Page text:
Caler also urged commissioners to partner with the Coalition and take a seat on its Board of Directors.

Thomaston’s Economic Development Specialist Brian Doyle spoke about the importance of broadband internet in retaining, growing and attracting businesses to Maine.

The Cultivated Thread in Bath, which makes handwoven wearables and home goods switched from selling products at fairs and markets to becoming an e-commerce site due to the pandemic, he said. As a result, the company gained recognition nationally “as a sought after business in Maine,” he said.

Lyman Morse on Thomaston Harbor needs high speed internet to share large documents and images for its prototyping and small run manufacturing businesses for clients including Department of Defense, architectural firms and scientific laboratories, Doyle said.

Investment in rural technology is key to Millinocket’s success in attracting Nautilus Data Technologies, a $300 million data center development, according to Doyle.

Cushing Selectperson Craig Currie, whose spouse is the principal at Cushing Community School, saw that when schools went to remote learning during the pandemic, RSU13 needed to hand out internet hotspot devices and families had to travel to the school parking lot so their children could do homework. This was due to lack of access to fast broadband in their homes, he said.

Currie called support of nonprofit broadband “probably one of the most equitable ways Knox County could use a portion of the ARP funds.”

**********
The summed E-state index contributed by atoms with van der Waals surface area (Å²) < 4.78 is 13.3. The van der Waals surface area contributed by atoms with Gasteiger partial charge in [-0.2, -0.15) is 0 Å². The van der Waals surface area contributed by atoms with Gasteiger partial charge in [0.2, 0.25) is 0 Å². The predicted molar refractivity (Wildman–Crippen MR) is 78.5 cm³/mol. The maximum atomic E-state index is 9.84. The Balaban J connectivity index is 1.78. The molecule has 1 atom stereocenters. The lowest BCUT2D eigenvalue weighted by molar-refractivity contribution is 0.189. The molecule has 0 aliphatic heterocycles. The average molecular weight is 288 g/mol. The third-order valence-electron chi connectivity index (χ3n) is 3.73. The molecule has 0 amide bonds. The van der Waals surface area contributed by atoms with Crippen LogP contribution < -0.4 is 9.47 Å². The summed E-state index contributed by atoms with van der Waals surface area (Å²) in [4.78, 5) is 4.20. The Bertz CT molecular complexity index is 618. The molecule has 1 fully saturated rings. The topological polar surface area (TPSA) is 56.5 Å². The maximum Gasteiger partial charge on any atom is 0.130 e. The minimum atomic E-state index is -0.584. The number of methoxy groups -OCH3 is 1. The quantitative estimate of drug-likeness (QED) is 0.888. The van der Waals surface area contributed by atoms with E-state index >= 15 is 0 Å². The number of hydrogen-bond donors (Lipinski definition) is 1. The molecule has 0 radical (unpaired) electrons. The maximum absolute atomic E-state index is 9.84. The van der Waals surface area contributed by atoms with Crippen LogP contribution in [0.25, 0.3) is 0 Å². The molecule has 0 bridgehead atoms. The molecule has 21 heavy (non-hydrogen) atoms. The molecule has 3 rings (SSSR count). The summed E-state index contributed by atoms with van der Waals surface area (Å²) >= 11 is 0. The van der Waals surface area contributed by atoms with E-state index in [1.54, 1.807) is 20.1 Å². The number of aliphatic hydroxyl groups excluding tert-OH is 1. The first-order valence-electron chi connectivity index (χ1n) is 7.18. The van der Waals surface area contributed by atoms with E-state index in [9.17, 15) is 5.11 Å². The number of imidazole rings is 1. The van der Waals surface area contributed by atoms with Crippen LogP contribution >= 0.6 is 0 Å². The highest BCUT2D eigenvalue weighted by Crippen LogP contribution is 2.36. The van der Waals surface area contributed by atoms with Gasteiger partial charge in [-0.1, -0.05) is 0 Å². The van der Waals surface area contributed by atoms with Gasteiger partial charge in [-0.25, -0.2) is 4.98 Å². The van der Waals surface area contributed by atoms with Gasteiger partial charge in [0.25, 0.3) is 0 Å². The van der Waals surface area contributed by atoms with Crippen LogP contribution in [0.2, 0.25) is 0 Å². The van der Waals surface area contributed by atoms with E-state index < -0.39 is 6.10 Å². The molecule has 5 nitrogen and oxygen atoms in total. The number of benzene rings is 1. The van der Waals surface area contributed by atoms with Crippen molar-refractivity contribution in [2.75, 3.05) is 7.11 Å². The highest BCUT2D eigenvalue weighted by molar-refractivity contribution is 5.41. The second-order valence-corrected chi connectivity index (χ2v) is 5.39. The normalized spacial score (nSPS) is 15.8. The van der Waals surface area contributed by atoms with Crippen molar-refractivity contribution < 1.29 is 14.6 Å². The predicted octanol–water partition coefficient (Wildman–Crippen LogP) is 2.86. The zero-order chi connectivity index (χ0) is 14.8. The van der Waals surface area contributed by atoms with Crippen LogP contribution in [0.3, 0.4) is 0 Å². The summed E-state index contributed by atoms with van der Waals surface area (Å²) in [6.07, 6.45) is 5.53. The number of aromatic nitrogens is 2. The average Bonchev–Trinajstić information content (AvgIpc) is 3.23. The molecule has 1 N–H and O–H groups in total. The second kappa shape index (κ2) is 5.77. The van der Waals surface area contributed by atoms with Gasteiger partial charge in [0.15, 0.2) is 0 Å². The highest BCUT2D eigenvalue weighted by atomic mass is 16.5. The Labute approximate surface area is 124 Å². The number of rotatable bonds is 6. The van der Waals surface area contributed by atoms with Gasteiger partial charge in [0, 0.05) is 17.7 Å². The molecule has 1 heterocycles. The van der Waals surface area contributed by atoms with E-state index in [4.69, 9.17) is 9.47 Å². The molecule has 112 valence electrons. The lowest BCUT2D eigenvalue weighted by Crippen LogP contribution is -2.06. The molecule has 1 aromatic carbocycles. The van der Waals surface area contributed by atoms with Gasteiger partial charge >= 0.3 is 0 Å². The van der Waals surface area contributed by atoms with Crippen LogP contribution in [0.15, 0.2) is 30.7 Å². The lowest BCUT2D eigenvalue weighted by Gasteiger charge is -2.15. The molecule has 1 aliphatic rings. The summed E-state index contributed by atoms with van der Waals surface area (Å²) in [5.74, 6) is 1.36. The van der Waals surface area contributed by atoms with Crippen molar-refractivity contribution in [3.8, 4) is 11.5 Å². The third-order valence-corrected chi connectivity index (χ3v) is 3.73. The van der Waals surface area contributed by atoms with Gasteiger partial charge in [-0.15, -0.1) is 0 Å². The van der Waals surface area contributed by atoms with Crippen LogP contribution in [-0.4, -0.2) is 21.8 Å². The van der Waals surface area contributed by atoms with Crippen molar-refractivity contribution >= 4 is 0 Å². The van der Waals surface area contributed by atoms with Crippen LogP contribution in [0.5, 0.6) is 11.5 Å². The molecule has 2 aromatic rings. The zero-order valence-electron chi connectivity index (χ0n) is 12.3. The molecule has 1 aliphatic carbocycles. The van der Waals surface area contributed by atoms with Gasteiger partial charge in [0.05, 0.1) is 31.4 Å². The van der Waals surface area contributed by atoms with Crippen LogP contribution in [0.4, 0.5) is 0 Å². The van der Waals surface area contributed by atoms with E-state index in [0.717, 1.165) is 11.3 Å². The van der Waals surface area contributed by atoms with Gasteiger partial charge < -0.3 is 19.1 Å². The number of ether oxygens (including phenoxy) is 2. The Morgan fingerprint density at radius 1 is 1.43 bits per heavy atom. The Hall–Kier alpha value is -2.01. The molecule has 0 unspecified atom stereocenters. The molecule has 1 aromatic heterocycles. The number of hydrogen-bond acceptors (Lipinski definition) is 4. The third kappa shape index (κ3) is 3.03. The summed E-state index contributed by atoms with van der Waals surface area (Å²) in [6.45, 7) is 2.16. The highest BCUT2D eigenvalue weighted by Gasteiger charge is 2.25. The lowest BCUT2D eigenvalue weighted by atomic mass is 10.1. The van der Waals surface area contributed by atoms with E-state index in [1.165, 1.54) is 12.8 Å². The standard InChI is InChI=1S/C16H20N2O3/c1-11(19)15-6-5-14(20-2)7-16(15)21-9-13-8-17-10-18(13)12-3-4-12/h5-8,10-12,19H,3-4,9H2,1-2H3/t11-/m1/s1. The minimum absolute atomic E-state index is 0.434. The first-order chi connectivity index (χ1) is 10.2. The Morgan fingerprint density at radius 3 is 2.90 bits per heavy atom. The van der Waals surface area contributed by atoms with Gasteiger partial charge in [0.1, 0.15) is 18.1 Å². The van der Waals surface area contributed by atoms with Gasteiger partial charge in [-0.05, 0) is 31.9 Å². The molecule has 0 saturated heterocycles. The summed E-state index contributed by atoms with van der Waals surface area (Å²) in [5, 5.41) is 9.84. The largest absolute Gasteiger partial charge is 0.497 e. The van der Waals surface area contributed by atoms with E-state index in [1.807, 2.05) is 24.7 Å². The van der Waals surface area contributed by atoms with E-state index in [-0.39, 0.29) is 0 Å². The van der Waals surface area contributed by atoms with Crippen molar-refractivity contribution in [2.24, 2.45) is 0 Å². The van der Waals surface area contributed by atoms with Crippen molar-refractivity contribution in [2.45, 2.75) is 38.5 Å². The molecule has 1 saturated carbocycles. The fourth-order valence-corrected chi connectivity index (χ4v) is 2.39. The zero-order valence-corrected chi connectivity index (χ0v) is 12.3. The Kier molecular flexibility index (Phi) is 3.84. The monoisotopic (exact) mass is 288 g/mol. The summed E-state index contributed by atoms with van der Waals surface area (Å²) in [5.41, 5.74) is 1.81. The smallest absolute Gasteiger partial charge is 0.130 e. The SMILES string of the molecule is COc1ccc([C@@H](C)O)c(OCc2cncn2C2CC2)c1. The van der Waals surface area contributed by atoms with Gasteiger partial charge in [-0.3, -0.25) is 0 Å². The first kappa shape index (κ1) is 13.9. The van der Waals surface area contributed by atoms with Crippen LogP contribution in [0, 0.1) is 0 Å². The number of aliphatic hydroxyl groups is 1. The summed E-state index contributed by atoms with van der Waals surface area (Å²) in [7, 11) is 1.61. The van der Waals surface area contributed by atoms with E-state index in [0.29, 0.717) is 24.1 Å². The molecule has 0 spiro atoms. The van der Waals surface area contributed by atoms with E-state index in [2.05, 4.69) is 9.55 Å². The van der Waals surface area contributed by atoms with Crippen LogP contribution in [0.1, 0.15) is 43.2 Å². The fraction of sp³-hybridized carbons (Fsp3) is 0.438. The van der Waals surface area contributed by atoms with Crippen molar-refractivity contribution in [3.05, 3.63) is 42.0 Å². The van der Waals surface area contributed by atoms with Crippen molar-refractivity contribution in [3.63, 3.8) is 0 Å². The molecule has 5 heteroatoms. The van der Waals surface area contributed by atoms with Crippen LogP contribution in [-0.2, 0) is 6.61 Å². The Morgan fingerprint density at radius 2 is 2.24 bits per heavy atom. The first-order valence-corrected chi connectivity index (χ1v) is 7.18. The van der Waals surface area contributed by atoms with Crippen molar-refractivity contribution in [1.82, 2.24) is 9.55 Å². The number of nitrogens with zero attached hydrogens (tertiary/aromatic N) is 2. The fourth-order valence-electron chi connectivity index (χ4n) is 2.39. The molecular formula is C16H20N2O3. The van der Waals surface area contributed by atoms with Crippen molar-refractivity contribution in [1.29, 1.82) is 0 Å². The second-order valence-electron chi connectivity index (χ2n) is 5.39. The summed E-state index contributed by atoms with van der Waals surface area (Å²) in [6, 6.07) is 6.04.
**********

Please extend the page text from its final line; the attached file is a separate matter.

Hope Select Board Chairwoman Sarah Smith said her town formed a broadband committee because they see how vital high-speed internet is to economic opportunity in their community. The town jumped on the opportunity to work with LCI Tidewater, which obtained federal Cares Act money to run fiber to homes with students doing distance learning.

While the town is “too far down the pike with them (LCI) to not continue to build out what we’ve got here,” Hope officials support the Midcoast Internet Coalition because LCI’s “rates are extremely expensive compared the averages and service is spotty,” she said.

Smith hopes “having a public network like the Midcoast Internet “will bring competition to the area and that will indirectly help Hope, by hopefully driving prices down.”

Hall said following the June 8 voter approval Rockport and Camden will appoint their representatives to the Midcoast Internet Development Corporation, articles of incorporation will be filed, and other Coalition towns will appoint their representatives. They expect to have the feasibility study completed in August.

Rockland City Councilor Nate Davis talked about the economic benefit universal high- speed internet would bring to the local economy. Councilor Ben Dorr talked about high school students graduating into an environment that requires high speed broadband to compete on a global scale.

Dr. Clifford Dasco, of South Thomaston, spoke about operating augmented telehealth service for those who live on islands and in rural areas. Telehealth is very convenient for the elderly, mobility impaired and in rural areas, he said. Higher internet speeds are needed, but many people cannot afford commercial internet, he said.